Satyameva Jayate

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"Satyameva Jayate" (Sanskrit: सत्यमेव जयते satyam-eva jayate; lit. "Truth alone triumphs.") is a mantra from the ancient Indian scripture Mundaka Upanishad.[1] Upon independence of India, it was adopted as the national motto of India.[2] It is inscribed in script at the base of the national emblem. The emblem and the words "Satyameva Jayate" are inscribed on one side of all Indian currency. The emblem is an adaptation of the Lion Capital of Ashoka which was erected around 250 BCE at Sarnath, near Varanasi in the north Indian state of Uttar Pradesh. It is inscribed on all currency notes and national documents.


The origin of the motto is well-known mantra 3.1.6 from the Mundaka Upanishad. The mantra is as follows:

In Devanāgarī script

<poem> सत्यमेव जयते नानृतं सत्येन पन्था विततो देवयानः । येनाक्रमन्त्यृषयो ह्याप्तकामा यत्र तत् सत्यस्य परमं निधानम् ॥ </poem>


<poem> satyameva jayate nānṛtaṁ satyena panthā vitato devayānaḥ yenākramantyṛṣayo hyāptakāmā yatra tat satyasya paramaṁ nidhānam[3] </poem>

In English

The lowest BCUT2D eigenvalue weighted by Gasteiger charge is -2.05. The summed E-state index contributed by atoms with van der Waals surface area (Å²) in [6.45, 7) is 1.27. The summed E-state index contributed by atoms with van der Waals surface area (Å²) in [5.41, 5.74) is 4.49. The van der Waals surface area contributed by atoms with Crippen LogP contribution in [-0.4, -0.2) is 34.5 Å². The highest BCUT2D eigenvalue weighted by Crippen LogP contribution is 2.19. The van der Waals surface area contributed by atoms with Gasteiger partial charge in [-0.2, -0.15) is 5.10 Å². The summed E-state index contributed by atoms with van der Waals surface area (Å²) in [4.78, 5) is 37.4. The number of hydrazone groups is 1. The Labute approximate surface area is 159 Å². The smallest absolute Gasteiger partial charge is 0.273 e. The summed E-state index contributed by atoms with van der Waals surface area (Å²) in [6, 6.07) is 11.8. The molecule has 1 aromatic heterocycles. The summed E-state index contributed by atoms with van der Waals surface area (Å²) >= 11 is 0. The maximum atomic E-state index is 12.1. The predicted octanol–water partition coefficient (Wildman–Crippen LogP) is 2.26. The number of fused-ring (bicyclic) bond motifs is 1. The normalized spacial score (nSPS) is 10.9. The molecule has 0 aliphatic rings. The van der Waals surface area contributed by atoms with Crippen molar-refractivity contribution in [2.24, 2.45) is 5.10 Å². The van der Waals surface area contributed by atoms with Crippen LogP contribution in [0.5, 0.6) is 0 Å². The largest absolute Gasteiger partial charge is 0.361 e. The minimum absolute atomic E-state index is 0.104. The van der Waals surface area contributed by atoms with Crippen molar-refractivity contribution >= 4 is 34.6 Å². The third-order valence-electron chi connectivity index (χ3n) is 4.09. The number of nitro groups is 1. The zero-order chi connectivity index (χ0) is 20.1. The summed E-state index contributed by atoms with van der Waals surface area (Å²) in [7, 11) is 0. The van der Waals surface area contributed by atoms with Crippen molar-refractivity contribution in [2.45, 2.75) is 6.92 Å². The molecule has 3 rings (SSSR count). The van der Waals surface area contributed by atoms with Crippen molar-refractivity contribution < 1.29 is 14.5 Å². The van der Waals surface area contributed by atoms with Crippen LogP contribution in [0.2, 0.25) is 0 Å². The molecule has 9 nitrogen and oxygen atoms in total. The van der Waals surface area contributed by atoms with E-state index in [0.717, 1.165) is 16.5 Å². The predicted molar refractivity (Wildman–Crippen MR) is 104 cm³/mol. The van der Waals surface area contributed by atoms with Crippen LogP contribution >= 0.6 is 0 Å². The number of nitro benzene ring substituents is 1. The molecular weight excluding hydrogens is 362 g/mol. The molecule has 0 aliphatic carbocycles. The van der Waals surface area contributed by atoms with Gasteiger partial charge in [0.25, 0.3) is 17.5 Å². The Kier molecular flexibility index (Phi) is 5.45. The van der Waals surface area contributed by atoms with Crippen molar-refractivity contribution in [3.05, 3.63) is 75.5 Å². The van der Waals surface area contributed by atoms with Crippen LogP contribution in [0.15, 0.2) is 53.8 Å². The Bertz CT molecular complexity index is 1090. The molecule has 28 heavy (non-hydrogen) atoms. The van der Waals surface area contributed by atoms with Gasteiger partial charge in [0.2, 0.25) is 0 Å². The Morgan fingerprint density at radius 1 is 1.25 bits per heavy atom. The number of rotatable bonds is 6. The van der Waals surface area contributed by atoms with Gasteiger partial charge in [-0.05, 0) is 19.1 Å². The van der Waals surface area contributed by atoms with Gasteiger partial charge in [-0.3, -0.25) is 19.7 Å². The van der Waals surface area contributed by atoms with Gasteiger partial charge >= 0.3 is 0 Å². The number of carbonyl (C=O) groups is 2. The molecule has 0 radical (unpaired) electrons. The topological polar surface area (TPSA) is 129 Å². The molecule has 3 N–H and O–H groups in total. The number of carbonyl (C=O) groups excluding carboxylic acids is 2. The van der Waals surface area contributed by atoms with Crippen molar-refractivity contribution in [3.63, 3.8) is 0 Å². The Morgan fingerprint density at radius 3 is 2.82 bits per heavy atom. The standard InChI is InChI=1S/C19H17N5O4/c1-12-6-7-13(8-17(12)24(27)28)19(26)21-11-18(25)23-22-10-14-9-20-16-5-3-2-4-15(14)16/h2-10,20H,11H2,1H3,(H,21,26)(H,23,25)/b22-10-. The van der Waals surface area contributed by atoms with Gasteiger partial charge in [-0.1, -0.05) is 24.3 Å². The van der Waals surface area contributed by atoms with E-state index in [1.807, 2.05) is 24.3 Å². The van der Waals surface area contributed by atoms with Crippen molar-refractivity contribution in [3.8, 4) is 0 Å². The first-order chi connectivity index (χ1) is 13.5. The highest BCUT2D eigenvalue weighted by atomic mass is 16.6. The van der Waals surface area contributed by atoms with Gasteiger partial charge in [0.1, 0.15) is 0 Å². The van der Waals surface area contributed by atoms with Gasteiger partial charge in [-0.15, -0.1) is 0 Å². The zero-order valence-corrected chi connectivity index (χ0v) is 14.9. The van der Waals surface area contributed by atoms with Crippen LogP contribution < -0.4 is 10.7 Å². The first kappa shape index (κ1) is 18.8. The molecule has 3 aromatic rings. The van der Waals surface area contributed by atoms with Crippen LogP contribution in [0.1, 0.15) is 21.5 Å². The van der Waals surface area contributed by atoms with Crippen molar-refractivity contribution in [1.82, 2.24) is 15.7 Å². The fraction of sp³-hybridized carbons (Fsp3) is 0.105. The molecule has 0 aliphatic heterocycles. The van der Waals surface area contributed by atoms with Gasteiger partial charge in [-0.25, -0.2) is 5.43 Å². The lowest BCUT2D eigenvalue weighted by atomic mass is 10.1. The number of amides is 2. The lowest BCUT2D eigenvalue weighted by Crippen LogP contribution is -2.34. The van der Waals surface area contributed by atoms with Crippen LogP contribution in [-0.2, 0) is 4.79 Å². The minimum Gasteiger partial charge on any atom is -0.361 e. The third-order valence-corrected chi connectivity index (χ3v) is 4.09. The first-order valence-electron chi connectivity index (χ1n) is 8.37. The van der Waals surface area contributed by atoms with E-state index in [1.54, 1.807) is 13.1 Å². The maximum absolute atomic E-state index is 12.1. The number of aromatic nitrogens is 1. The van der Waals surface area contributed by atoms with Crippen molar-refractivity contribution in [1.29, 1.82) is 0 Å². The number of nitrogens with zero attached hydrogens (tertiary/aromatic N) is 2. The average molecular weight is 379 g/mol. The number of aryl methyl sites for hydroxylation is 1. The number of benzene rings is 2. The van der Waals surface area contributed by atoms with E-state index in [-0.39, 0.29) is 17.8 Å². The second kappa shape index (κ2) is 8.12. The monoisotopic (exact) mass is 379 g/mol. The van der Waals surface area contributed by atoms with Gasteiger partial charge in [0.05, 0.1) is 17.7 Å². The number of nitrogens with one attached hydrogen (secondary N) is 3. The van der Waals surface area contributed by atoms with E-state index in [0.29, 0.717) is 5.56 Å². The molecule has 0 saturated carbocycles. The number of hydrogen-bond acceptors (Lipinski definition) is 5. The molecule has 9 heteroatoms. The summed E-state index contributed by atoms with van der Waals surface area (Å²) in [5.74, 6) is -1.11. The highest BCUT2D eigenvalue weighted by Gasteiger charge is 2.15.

<poem> Truth alone triumphs; not falsehood. Through truth the divine path is spread out by which the sages whose desires have been completely fulfilled, reach where that supreme treasure of Truth resides.[4] </poem>

Popular connotations[edit]

Popular connotations also include:

  • 'Truth stands Invincible'
  • 'Truth alone triumphs*'
  • 'Truth alone conquers, not falsehood'
  • 'The true prevails, not the untrue' [5]
  • 'Truth alone conquers, not untruth' [6]
  • 'Truth Alone Triumphs, not (na) that against Sacred law (Rta)
  • Vaimaye Vellum (Tamil : வாய்மையே வெல்லும்)

The slogan was popularized and brought into the national lexicon by Pandit Madan Mohan Malaviya in 1918 when serving his second of four terms as President of the Indian National Congress.[7]


  1. "Hindus laud Mick Jagger for singing in Sanskrit - Times Of India". 2011-08-12. Retrieved 2012-05-23. 
  2. Department related parliamentary standing committee on home affairs (2005-08-25). "One hundred and sixteenth report on the state emblem of India (Prohibition of improper use) Bill, 2004". New Delhi: Rajya Sabha Secretariat, New Delhi: 6.11.1. Retrieved 2008-09-26. 
  3. "The Mundaka Upanishad with Shankara’s Commentary". Wisdom Library. 
  4. Swami Krishnananda. "The Mundaka Upanishad:Third Mundaka, First Khanda". 
  5. (Max Muller (SBE 15))
  6. (Radhakrishnan, The Principal Upanishads) - citations from Mehendale
  7. "Minutes of the first meeting of the National Committee for Commemoration of 150th Birth Anniversary of Mahamana Pandit Madan Mohan Malaviya 26 July 2011 at 6.00 pm - 7, Race Course Road, New Delhi." (PDF).